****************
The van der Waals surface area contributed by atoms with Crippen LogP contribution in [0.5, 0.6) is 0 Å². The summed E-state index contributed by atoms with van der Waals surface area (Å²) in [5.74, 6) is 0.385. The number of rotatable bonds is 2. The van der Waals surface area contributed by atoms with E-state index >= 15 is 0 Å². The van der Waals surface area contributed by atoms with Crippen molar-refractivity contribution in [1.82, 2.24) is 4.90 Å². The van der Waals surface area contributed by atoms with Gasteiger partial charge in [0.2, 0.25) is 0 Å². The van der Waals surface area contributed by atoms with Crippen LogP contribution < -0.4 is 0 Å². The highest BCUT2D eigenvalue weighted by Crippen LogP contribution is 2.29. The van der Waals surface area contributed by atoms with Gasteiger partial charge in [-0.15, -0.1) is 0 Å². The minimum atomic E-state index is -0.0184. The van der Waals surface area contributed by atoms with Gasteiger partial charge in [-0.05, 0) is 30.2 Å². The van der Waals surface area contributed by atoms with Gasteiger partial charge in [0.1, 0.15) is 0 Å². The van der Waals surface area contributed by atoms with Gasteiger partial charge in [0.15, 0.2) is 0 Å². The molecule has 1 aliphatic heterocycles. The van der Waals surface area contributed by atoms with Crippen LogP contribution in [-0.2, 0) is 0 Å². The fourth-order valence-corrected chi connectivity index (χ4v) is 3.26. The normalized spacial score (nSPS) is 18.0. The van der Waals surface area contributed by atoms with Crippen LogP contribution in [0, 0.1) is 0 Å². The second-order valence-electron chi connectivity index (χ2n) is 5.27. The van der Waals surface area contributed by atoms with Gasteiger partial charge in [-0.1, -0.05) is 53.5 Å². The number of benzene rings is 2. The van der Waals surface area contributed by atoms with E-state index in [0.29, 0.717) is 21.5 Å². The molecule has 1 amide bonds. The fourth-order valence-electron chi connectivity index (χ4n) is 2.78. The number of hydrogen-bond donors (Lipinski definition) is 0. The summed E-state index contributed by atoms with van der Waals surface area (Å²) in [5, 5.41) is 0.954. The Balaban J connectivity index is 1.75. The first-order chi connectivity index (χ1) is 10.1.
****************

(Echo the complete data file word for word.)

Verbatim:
The van der Waals surface area contributed by atoms with Crippen LogP contribution in [0.5, 0.6) is 0 Å². The summed E-state index contributed by atoms with van der Waals surface area (Å²) in [5.74, 6) is 0.385. The number of rotatable bonds is 2. The van der Waals surface area contributed by atoms with E-state index >= 15 is 0 Å². The van der Waals surface area contributed by atoms with Crippen molar-refractivity contribution in [1.82, 2.24) is 4.90 Å². The van der Waals surface area contributed by atoms with Gasteiger partial charge in [0.2, 0.25) is 0 Å². The van der Waals surface area contributed by atoms with Crippen LogP contribution < -0.4 is 0 Å². The highest BCUT2D eigenvalue weighted by Crippen LogP contribution is 2.29. The van der Waals surface area contributed by atoms with Gasteiger partial charge in [-0.15, -0.1) is 0 Å². The minimum atomic E-state index is -0.0184. The van der Waals surface area contributed by atoms with Gasteiger partial charge in [-0.05, 0) is 30.2 Å². The van der Waals surface area contributed by atoms with Gasteiger partial charge in [0.1, 0.15) is 0 Å². The van der Waals surface area contributed by atoms with Gasteiger partial charge in [0.15, 0.2) is 0 Å². The molecule has 1 aliphatic heterocycles. The van der Waals surface area contributed by atoms with Crippen LogP contribution in [-0.2, 0) is 0 Å². The fourth-order valence-corrected chi connectivity index (χ4v) is 3.26. The normalized spacial score (nSPS) is 18.0. The van der Waals surface area contributed by atoms with Crippen LogP contribution in [0, 0.1) is 0 Å². The second-order valence-electron chi connectivity index (χ2n) is 5.27. The van der Waals surface area contributed by atoms with Gasteiger partial charge in [-0.1, -0.05) is 53.5 Å². The number of benzene rings is 2. The van der Waals surface area contributed by atoms with E-state index in [0.29, 0.717) is 21.5 Å². The molecule has 1 amide bonds. The fourth-order valence-electron chi connectivity index (χ4n) is 2.78. The number of hydrogen-bond donors (Lipinski definition) is 0. The summed E-state index contributed by atoms with van der Waals surface area (Å²) in [5, 5.41) is 0.954. The Balaban J connectivity index is 1.75. The first-order chi connectivity index (χ1) is 10.1.